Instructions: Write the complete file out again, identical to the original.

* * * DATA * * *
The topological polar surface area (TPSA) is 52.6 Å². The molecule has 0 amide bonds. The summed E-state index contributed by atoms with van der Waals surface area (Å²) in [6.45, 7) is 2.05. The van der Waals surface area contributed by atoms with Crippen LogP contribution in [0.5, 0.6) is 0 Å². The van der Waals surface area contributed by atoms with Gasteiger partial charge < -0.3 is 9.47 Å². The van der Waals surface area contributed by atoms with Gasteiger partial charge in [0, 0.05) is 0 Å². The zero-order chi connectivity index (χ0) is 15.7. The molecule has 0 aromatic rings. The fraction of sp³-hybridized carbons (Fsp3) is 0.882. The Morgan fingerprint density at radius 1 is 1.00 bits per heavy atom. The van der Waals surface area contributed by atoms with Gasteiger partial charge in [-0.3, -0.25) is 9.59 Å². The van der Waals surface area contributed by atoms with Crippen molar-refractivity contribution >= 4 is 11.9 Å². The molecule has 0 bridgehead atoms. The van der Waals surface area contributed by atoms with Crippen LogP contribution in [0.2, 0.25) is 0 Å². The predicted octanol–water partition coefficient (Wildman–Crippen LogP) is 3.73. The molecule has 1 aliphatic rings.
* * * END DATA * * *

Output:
The topological polar surface area (TPSA) is 52.6 Å². The molecule has 0 amide bonds. The summed E-state index contributed by atoms with van der Waals surface area (Å²) in [6.45, 7) is 2.05. The van der Waals surface area contributed by atoms with Crippen LogP contribution in [0.5, 0.6) is 0 Å². The van der Waals surface area contributed by atoms with Gasteiger partial charge < -0.3 is 9.47 Å². The van der Waals surface area contributed by atoms with Gasteiger partial charge in [0, 0.05) is 0 Å². The zero-order chi connectivity index (χ0) is 15.7. The molecule has 0 aromatic rings. The fraction of sp³-hybridized carbons (Fsp3) is 0.882. The Morgan fingerprint density at radius 1 is 1.00 bits per heavy atom. The van der Waals surface area contributed by atoms with Gasteiger partial charge in [-0.3, -0.25) is 9.59 Å². The van der Waals surface area contributed by atoms with Crippen molar-refractivity contribution >= 4 is 11.9 Å². The molecule has 0 bridgehead atoms. The van der Waals surface area contributed by atoms with Crippen LogP contribution in [0.2, 0.25) is 0 Å². The predicted octanol–water partition coefficient (Wildman–Crippen LogP) is 3.73. The molecule has 1 aliphatic rings.